Wooden cutting boards also benefit from being re-oiled occasionally, something we’ll cover a little later on in this guide.
Verdict: The best all-round material in terms of environmental impact, longevity and performance.
Ceramic / Glass
These look nice, but will absolutely destroy your knives far more quickly than any other material covered in this guide!
Unless you’re buying a board purely for decorative purposes, I really can’t recommend going down this route at all.
Shape & Size
Keep things simple here, and focus on practicality over appearance.
There are some outlandish designs available that look great, but will prove impractical. You only increase the risk of sustaining an injury by using them.
A board that’s rectangular in shape, and either 12 x 18 or 24 x 36 inches in size will be perfect for most kitchens.
Plastic boards tend to be quite thin and you get very little choice in the matter. For wooden boards though, we would recommend buying one that’s between 1.5 and 2 inches thick.
Hygiene & Cleaning
All kinds of nasty bacteria can accumulate on your cutting boards, so it’s important to take good care of them between each use.
The rules are pretty simple to follow, but important to keep in mind:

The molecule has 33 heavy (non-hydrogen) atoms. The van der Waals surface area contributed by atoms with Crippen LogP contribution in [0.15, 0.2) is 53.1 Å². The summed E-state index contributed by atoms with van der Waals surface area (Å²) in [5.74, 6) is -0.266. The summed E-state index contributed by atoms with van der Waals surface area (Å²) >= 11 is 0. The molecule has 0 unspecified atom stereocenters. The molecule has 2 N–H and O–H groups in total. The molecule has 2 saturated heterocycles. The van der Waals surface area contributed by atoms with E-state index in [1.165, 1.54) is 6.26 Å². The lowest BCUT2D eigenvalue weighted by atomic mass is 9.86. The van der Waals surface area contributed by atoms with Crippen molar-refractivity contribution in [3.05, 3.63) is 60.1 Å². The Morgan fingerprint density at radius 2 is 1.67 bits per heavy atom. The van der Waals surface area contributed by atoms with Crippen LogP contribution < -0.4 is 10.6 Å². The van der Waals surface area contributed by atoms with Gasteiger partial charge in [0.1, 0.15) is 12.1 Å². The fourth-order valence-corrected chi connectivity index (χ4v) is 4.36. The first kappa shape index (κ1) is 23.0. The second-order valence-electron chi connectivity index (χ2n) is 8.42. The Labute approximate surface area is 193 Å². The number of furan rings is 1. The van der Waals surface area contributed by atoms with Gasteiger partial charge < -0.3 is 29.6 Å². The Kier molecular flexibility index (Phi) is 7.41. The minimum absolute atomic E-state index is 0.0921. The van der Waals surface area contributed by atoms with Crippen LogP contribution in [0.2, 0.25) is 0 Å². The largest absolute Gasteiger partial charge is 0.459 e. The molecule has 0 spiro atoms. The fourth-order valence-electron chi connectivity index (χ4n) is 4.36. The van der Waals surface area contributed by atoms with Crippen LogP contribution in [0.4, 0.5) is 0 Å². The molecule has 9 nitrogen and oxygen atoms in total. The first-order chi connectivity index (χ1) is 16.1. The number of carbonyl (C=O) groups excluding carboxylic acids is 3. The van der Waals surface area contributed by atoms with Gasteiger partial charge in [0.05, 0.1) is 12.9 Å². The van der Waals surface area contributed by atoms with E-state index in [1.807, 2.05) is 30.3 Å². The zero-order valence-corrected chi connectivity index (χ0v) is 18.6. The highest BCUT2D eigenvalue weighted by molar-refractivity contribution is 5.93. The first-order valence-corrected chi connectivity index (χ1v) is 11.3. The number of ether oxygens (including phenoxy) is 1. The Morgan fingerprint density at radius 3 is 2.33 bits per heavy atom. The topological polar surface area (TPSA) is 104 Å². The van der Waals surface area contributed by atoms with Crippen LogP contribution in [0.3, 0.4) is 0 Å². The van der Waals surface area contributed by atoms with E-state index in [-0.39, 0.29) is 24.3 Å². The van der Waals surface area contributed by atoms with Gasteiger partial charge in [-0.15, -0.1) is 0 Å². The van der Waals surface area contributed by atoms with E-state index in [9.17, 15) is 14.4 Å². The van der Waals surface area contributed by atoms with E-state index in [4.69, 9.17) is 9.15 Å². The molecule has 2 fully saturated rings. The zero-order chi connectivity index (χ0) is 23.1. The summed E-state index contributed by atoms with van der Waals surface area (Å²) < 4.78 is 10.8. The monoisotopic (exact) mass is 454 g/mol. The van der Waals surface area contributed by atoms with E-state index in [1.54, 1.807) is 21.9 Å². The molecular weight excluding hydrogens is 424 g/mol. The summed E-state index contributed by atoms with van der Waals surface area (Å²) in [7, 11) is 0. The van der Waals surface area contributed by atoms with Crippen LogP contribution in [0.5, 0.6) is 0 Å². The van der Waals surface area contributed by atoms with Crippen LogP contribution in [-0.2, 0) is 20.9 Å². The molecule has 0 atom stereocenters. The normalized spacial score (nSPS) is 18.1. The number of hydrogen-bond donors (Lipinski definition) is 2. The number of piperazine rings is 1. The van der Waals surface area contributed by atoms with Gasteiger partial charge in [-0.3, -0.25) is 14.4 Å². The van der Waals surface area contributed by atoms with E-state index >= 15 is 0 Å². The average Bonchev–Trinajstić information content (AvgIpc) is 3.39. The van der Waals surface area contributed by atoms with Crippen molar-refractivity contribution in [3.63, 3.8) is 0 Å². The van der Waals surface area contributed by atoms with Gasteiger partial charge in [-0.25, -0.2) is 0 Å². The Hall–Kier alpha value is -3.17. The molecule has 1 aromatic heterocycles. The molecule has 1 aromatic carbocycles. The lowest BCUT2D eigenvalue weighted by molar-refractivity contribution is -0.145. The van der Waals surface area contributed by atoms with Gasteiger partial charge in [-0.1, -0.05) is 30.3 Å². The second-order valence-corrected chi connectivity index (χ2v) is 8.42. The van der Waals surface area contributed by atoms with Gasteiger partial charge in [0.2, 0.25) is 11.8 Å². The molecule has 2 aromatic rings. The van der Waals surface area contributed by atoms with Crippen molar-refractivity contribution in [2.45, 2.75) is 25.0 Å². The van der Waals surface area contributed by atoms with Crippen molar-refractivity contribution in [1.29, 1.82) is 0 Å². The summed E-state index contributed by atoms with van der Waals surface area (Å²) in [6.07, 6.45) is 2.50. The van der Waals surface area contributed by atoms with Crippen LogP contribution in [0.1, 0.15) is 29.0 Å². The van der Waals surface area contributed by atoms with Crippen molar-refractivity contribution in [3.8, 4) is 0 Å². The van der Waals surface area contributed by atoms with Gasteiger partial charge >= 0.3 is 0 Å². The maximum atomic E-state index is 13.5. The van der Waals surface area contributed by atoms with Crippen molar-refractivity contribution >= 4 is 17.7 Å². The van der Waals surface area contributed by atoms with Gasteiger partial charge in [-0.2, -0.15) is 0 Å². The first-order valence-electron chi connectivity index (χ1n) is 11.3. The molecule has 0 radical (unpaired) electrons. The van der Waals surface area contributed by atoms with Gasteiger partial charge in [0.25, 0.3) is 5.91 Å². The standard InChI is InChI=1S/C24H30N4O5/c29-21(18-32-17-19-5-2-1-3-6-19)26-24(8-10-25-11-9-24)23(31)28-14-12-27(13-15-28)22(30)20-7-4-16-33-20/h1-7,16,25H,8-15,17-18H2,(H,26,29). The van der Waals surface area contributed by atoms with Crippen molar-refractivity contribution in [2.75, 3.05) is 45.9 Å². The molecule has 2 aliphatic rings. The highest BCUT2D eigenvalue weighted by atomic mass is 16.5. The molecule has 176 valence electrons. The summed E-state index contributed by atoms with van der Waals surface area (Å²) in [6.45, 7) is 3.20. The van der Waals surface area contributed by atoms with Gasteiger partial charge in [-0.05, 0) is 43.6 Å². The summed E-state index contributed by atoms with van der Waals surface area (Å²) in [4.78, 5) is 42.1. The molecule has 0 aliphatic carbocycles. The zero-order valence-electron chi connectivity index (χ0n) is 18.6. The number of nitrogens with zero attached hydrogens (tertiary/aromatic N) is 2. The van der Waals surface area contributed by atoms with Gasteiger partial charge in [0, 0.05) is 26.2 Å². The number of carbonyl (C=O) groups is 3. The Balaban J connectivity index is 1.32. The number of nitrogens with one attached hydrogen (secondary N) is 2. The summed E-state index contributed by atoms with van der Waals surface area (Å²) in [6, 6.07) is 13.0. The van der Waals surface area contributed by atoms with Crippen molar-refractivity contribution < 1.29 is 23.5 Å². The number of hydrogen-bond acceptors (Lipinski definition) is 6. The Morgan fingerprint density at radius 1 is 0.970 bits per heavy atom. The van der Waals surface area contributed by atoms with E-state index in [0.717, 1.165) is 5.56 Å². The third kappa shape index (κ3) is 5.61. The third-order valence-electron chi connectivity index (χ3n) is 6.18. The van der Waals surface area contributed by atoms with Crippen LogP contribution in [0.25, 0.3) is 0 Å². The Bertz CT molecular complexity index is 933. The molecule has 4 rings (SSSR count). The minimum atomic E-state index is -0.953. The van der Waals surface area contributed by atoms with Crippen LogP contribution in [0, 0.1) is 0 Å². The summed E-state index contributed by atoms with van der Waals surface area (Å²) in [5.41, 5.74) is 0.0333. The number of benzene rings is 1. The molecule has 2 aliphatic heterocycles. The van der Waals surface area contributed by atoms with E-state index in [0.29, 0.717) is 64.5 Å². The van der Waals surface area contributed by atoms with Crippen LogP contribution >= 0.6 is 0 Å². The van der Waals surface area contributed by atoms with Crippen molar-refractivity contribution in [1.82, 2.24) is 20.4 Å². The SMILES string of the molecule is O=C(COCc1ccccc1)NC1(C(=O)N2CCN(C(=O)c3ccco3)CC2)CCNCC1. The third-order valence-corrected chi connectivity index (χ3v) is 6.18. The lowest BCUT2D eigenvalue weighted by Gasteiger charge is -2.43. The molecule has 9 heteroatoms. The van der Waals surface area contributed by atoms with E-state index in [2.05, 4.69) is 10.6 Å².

- Make sure the cutting board you plan to use has been cleaned thoroughly first.
- If you’re using the same board for different stages of your meal, clean it with hot, soapy water between each step. Rinse and pat down with kitchen towels before continuing.
- Take some time to regularly disinfect your cutting board, using whatever anti-bacterial kitchen cleaning solution you favor.
- Don’t hold onto them forever! Once a board has developed deep scratches – or cracks – it’s time to buy a replacement. Even a thorough clean won’t remove all the harmful bacteria that may still be present.
- If it’s at all possible, have two separate boards: one for fruit and vegetables, the other for meat and fish. That will reduce the risk of cross-contamination even further. Most plastic sets come in a variety of colors for just this purpose.
- Don’t immerse a wooden cutting board in water, or you increase the risk of it warping or cracking. Wipe, rinse and dry instead.
Oiling Wooden Boards
Most amateur chefs opt for either wooden or plastic chopping boards.
If you go with the former, it’s well worth oiling it every four weeks or so. Doing so will preserve the board’s surface and prevent it from drying out.
Here’s what you need to do:
- Pick up some mineral oil. It’s food-grade stuff and won’t go rancid over time either.
- Clean and dry the board thoroughly, just as you would with regular maintenance.
- Grab a paper towel, and use it to wipe the board with oil. Aim for an even coating all over.
- Put the board to one side and leave it for at least a couple of hours (and ideally overnight.)
- Grab a fresh paper towel and gently buff the board until you’re sure there’s no sticky residue left.
That should be everything you need to know about choosing and maintaining your next set of cutting boards.
If you have any questions, leave them in the comments and we’ll do our best to help you out!